and Vermont death-with-dignity laws authorizing the option of medical aid in dying for terminally ill, mentally sound adults emphasize that: “Actions taken in accordance with [the Act] shall not, for any purpose, constitute suicide, assisted suicide, mercy killing or homicide, under the law.”

Under these laws, if a terminally ill person utilizes medical aid  to end an unbearable dying process, the death certificate does not say the cause is “suicide.” It says the cause is the underlying terminal illness, just as it does when a terminally ill adult utilizes palliative sedation to end their suffering. This procedure involves medicating the terminally ill person into a coma, and then withholding fluids and nutrition until death occurs, usually days or weeks later.

In addition, the nation’s largest medical organization, the American Public Health Association, “Supports allowing a mentally competent, terminally ill adult to obtain a prescription for medication that the person could self-administer to control the time, place, and manner of his or her impending death, where safeguards equivalent to those in the Oregon DDA [Death with Dignity Act] are in place … Rejects the use of inaccurate terms such as ‘suicide’ and ‘assisted suicide’ to refer to the choice of a mentally competent terminally ill patient to seek medications to bring about a peaceful and dignified death.”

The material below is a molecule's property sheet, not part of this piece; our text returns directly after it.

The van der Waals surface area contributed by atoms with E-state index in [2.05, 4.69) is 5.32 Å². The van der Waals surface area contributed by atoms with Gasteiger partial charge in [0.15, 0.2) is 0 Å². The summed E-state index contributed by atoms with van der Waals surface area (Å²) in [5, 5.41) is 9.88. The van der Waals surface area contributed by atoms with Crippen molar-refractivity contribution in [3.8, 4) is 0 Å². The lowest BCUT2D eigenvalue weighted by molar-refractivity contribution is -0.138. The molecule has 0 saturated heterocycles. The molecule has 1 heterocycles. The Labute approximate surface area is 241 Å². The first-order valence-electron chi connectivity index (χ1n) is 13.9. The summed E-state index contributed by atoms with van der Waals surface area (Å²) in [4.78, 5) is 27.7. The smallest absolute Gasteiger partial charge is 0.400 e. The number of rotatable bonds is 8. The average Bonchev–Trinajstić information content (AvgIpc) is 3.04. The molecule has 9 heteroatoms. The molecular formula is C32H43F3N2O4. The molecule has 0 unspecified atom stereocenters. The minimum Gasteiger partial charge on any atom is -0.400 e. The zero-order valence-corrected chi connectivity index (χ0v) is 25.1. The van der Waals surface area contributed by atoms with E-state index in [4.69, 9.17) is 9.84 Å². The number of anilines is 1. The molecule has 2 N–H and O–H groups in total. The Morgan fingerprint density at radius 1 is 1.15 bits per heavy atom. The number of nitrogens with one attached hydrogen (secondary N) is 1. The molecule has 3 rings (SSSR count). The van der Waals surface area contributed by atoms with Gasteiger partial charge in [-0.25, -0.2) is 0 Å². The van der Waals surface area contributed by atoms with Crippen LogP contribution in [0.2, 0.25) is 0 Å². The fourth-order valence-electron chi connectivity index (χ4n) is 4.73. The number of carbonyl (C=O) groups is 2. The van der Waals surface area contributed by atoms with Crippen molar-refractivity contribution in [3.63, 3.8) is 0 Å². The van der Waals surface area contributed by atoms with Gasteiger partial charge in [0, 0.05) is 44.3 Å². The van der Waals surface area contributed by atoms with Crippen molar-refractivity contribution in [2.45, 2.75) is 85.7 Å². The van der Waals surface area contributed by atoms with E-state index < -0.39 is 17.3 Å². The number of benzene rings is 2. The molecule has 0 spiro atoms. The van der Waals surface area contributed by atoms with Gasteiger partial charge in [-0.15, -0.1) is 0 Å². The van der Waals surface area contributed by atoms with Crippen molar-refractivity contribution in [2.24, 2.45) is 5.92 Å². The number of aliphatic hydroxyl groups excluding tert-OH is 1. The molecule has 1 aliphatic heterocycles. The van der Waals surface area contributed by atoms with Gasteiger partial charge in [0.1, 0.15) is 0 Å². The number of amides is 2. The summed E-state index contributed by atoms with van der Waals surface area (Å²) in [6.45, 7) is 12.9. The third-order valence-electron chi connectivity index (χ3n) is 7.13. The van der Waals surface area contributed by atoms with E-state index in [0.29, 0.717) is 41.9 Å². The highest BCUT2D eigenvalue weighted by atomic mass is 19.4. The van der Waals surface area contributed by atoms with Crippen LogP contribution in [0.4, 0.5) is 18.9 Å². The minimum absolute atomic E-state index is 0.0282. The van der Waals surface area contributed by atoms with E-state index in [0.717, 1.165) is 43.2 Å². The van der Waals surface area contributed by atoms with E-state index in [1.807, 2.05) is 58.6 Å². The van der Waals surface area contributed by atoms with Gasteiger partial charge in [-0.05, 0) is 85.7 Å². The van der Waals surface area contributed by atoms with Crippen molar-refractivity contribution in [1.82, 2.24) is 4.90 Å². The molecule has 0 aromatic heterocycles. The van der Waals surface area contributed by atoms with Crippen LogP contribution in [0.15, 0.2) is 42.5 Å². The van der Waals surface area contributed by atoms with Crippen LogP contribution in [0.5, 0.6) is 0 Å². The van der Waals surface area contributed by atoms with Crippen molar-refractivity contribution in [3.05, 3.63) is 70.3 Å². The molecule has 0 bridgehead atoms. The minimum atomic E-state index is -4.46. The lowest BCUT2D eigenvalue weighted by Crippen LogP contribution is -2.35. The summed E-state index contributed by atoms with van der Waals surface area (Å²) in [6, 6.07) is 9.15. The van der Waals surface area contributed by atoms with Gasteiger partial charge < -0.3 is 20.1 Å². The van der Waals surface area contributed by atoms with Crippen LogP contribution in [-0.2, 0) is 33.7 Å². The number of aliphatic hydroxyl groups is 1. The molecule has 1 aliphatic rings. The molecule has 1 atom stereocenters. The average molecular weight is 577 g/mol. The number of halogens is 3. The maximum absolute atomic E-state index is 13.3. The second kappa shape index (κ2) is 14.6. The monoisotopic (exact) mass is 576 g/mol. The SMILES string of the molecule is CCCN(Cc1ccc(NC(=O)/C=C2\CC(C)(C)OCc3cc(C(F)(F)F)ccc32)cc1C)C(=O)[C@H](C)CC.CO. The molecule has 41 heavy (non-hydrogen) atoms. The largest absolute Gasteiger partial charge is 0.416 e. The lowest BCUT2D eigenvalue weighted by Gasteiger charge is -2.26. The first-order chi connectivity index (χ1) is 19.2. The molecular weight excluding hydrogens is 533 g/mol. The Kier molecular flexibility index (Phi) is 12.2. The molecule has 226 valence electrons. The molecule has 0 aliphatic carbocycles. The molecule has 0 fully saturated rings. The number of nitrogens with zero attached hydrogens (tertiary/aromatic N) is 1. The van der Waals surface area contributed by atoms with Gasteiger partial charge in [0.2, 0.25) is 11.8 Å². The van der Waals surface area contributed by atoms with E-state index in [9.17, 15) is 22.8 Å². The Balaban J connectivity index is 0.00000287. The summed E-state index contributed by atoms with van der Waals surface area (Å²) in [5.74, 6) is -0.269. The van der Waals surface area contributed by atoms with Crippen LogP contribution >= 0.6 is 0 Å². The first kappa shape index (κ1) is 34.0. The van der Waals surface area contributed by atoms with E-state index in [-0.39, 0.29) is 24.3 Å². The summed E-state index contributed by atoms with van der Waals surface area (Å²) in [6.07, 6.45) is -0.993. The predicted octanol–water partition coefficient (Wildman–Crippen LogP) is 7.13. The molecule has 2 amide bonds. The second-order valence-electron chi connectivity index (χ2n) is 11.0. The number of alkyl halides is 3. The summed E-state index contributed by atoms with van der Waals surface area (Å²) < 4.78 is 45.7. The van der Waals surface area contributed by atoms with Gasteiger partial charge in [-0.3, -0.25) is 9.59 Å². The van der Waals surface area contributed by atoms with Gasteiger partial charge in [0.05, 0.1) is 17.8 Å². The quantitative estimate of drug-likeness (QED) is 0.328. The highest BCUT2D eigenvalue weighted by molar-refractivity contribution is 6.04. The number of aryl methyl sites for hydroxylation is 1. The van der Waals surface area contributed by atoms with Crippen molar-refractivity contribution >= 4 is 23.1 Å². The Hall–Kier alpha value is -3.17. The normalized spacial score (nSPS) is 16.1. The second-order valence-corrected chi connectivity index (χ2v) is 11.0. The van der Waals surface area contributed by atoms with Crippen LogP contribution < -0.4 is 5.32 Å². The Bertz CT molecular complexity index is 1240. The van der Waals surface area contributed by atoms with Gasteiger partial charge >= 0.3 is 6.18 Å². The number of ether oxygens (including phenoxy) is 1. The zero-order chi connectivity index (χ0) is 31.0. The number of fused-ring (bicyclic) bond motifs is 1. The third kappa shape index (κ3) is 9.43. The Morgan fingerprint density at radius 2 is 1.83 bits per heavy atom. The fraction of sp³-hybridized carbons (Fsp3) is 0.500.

The American College of Legal Medicine, American Academy of Hospice and Palliative Medicine, American Medical Women’s Association and American Medical Student Association have adopted similar policies opposing the use of the terms of “suicide” and “assisted suicide” to describe death with dignity and the option of medical aid in dying.

Finally, it’s offensive and hurtful to hear people say my daughter was suicidal when all she wanted was medication to provide a peaceful death. My daughter wanted to live, but not in prolonged agony.